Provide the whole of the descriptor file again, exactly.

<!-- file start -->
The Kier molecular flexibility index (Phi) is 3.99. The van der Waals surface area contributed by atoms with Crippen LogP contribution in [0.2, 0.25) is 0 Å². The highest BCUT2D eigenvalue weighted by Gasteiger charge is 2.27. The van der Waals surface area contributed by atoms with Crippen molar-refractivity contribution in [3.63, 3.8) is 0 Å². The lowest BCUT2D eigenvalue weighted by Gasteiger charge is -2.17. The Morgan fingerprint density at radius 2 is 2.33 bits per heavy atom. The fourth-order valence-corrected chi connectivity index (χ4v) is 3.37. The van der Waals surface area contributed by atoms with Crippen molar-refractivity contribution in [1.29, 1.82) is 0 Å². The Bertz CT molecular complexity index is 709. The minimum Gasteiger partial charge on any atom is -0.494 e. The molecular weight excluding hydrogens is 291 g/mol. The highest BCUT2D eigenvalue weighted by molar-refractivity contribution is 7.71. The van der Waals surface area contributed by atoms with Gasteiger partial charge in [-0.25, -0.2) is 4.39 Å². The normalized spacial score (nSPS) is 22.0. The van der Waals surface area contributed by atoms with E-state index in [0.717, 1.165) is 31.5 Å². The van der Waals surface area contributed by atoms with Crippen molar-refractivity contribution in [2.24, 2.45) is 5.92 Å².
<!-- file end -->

The Kier molecular flexibility index (Phi) is 3.99. The van der Waals surface area contributed by atoms with Crippen LogP contribution in [0.2, 0.25) is 0 Å². The highest BCUT2D eigenvalue weighted by Gasteiger charge is 2.27. The van der Waals surface area contributed by atoms with Crippen molar-refractivity contribution in [3.63, 3.8) is 0 Å². The lowest BCUT2D eigenvalue weighted by Gasteiger charge is -2.17. The Morgan fingerprint density at radius 2 is 2.33 bits per heavy atom. The fourth-order valence-corrected chi connectivity index (χ4v) is 3.37. The van der Waals surface area contributed by atoms with Crippen molar-refractivity contribution in [1.29, 1.82) is 0 Å². The Bertz CT molecular complexity index is 709. The minimum Gasteiger partial charge on any atom is -0.494 e. The molecular weight excluding hydrogens is 291 g/mol. The highest BCUT2D eigenvalue weighted by molar-refractivity contribution is 7.71. The van der Waals surface area contributed by atoms with Gasteiger partial charge in [-0.25, -0.2) is 4.39 Å². The normalized spacial score (nSPS) is 22.0. The van der Waals surface area contributed by atoms with E-state index in [0.717, 1.165) is 31.5 Å². The van der Waals surface area contributed by atoms with Crippen molar-refractivity contribution in [2.24, 2.45) is 5.92 Å².